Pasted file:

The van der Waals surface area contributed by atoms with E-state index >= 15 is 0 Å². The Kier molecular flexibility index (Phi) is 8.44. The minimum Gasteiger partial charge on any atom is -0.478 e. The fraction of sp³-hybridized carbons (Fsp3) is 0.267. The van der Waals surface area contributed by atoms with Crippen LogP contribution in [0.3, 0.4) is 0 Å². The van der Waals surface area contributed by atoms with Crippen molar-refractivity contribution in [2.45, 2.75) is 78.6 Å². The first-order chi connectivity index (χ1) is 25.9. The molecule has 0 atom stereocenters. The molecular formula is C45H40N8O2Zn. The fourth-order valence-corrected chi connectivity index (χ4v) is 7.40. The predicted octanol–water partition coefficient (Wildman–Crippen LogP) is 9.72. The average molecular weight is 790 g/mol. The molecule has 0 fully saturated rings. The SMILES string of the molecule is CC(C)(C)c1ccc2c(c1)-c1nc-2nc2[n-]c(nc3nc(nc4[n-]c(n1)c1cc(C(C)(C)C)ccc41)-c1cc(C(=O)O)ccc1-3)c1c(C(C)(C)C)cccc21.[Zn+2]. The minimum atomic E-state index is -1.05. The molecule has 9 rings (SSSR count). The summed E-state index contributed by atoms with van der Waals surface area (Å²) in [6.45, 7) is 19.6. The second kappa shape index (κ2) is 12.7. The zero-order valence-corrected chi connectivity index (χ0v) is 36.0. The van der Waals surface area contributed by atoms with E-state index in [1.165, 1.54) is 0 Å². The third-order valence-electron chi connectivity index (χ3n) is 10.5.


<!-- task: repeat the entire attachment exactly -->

The van der Waals surface area contributed by atoms with E-state index >= 15 is 0 Å². The Kier molecular flexibility index (Phi) is 8.44. The minimum Gasteiger partial charge on any atom is -0.478 e. The fraction of sp³-hybridized carbons (Fsp3) is 0.267. The van der Waals surface area contributed by atoms with Crippen LogP contribution in [0.3, 0.4) is 0 Å². The van der Waals surface area contributed by atoms with Crippen molar-refractivity contribution in [2.45, 2.75) is 78.6 Å². The first-order chi connectivity index (χ1) is 25.9. The molecule has 0 atom stereocenters. The molecular formula is C45H40N8O2Zn. The fourth-order valence-corrected chi connectivity index (χ4v) is 7.40. The predicted octanol–water partition coefficient (Wildman–Crippen LogP) is 9.72. The average molecular weight is 790 g/mol. The molecule has 0 fully saturated rings. The SMILES string of the molecule is CC(C)(C)c1ccc2c(c1)-c1nc-2nc2[n-]c(nc3nc(nc4[n-]c(n1)c1cc(C(C)(C)C)ccc41)-c1cc(C(=O)O)ccc1-3)c1c(C(C)(C)C)cccc21.[Zn+2]. The minimum atomic E-state index is -1.05. The molecule has 9 rings (SSSR count). The summed E-state index contributed by atoms with van der Waals surface area (Å²) in [6.45, 7) is 19.6. The second kappa shape index (κ2) is 12.7. The zero-order valence-corrected chi connectivity index (χ0v) is 36.0. The van der Waals surface area contributed by atoms with E-state index in [1.165, 1.54) is 0 Å². The third-order valence-electron chi connectivity index (χ3n) is 10.5.